15 posts • joined 28 Nov 2012
Re: Updated, but
I'm looking at the right line ;)
They are still enforced by the server however. As I mentioned yesterday, password security almost pales into insignificance compared to this...
Only official response (so far) has been "we're not willing to discuss our encryption"
It's certainly not hashed at the client prior to sending though, and it's looking more doubtful it's hashed on the server either.
It is checked server side too.
Re: "the more heinous crime is that Virgin constrain the password length to 8-10 characters."
This is where it started...
Some great points and without wishing to argue, let me put your "that'll never happen" comment under scrutiny.
Have you considered your source of IV, MAC protection, block algorithm, memory dump mitigation?
You don't need a piece of malware written specifically to thwart your defences... it's often the seemingly minor things which catch you out.
For example, what happens if your PC crashes while your data is in memory? All those lovely creds along with a detailed trace are almost certainly written to your drive. Now you have to find where they are and safely destroy them. You can't control every aspect of even your own environment... it's one of the reasons "roll your own" attempts fail.
I'm not saying you're wrong, just that it's a bad idea in general. If it works for you and you're mindful if the risks, you're still safer than most.
Security is always excessive until it's not enough. There has never been a valid "that'll never happen" or "chances are zero" argument... and there never will be.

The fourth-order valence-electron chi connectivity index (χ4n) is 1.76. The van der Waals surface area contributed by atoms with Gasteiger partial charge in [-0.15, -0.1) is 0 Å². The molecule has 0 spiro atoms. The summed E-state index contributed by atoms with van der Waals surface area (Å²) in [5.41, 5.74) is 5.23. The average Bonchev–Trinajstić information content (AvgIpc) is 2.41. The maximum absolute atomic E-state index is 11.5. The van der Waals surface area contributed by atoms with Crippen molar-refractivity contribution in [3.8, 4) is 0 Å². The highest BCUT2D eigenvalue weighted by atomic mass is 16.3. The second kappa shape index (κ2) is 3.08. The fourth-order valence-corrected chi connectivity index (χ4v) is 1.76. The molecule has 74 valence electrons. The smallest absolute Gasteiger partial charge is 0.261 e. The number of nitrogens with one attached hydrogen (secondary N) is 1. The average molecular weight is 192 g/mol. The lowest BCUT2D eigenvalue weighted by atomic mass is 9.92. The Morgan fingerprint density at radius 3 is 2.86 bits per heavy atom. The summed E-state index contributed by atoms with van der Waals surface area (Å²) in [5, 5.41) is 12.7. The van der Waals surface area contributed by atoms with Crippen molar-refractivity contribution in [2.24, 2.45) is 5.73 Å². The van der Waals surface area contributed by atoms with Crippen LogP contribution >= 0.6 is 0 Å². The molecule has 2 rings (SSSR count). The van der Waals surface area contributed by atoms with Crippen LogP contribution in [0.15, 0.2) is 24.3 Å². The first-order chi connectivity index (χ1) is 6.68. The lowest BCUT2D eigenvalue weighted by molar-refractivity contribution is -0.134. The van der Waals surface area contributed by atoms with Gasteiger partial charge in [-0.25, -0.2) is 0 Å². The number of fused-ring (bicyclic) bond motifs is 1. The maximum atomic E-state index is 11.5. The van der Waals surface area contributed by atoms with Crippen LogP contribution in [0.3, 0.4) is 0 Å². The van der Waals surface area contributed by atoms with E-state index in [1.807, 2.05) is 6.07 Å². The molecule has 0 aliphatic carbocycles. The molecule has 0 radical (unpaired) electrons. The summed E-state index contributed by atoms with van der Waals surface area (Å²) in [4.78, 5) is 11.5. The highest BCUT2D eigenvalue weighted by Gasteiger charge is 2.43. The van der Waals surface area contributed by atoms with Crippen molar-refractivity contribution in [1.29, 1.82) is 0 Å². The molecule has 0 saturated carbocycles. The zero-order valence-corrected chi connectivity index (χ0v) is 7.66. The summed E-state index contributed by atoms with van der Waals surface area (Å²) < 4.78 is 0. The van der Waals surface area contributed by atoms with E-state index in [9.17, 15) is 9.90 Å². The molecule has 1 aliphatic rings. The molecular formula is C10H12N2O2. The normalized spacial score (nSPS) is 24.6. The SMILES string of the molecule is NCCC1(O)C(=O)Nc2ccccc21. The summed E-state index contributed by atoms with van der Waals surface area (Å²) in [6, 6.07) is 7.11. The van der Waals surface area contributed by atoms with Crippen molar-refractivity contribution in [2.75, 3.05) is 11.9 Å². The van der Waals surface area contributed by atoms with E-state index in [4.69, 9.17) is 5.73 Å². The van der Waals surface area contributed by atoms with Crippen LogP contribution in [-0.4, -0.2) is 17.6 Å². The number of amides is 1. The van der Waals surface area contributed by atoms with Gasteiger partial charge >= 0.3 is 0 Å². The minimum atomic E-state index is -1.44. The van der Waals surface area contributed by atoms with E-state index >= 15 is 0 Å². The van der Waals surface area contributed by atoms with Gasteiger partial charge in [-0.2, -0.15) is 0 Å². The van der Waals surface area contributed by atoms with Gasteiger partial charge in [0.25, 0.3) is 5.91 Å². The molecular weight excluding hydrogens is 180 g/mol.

Re: useful alternatives to the usual - gpg4usb or locknote
Sorry DMDeck16, but that's a really bad idea... and probably not for the reasons you'd think.
Your data is most at risk when in plain format... for example, when you need to sign in somewhere. The associated strengths of LockNote/GPG4USB or indeed any app you choose pale into insignificance as soon as you've decrypted your data.
Although all password managers use different storage techniques (passcards, databases, keychains et al), they all share something in common... they store each record separately.
By keeping all records in a single text file, you're encrypting & decrypting masses of data which for 99% of the time, you don't need. For instance, logging in to Facebook via Roboform decrypts only the credentials required for Facebook. Putting the rest of your credentials in memory only increases the risk.
If you go down the route of "store each LockNote/GPG4USB file separately", you're basically creating your own password manager. Trust me, the chances of you doing a better job than (for example) 1Password are slim to nothing. That's not a slight at you personally either... but good password management is about more than applying AES to everything in sight.
Re: I use FTP to store stuff on the Internet
WinRAR encrypt isn't particularly strong, and using FTP regardless of password size is insecure because passwords and data are transmitted insecurely (plain text). Use SFTP instead, if supported.
I use 1Password and at the moment, I wouldn't touch anything else. Dashlane is a close second, but it's not mature or well-rounded enough just yet. LastPass is pretty good too, although their bookmarklets are insecure and I personally don't like auth/decryption being handled in the same location as the data (the portal). There's nothing particularly wrong with that method, I just prefer most of the process being handled offline while still leveraging the benefits of cloud sync.